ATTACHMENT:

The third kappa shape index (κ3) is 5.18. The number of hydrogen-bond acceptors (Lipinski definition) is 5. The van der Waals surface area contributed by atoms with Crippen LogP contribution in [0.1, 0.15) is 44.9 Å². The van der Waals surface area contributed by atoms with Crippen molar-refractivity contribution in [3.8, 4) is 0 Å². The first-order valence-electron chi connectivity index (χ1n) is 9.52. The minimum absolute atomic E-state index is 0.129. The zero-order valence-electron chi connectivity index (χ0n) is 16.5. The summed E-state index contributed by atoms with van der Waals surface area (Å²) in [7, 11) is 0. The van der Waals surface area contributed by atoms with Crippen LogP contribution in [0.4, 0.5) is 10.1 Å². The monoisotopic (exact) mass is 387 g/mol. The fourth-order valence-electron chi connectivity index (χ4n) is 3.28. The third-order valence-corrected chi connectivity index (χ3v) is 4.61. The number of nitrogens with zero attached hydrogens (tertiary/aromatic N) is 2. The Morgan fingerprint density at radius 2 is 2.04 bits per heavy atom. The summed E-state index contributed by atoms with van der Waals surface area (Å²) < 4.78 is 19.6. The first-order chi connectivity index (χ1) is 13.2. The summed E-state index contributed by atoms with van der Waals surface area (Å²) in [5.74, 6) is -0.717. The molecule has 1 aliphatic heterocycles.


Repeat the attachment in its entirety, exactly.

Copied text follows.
The third kappa shape index (κ3) is 5.18. The number of hydrogen-bond acceptors (Lipinski definition) is 5. The van der Waals surface area contributed by atoms with Crippen LogP contribution in [0.1, 0.15) is 44.9 Å². The van der Waals surface area contributed by atoms with Crippen molar-refractivity contribution in [3.8, 4) is 0 Å². The first-order valence-electron chi connectivity index (χ1n) is 9.52. The minimum absolute atomic E-state index is 0.129. The zero-order valence-electron chi connectivity index (χ0n) is 16.5. The summed E-state index contributed by atoms with van der Waals surface area (Å²) in [7, 11) is 0. The van der Waals surface area contributed by atoms with Crippen LogP contribution in [0.4, 0.5) is 10.1 Å². The monoisotopic (exact) mass is 387 g/mol. The fourth-order valence-electron chi connectivity index (χ4n) is 3.28. The third-order valence-corrected chi connectivity index (χ3v) is 4.61. The number of nitrogens with zero attached hydrogens (tertiary/aromatic N) is 2. The Morgan fingerprint density at radius 2 is 2.04 bits per heavy atom. The summed E-state index contributed by atoms with van der Waals surface area (Å²) < 4.78 is 19.6. The first-order chi connectivity index (χ1) is 13.2. The summed E-state index contributed by atoms with van der Waals surface area (Å²) in [5.74, 6) is -0.717. The molecule has 1 aliphatic heterocycles.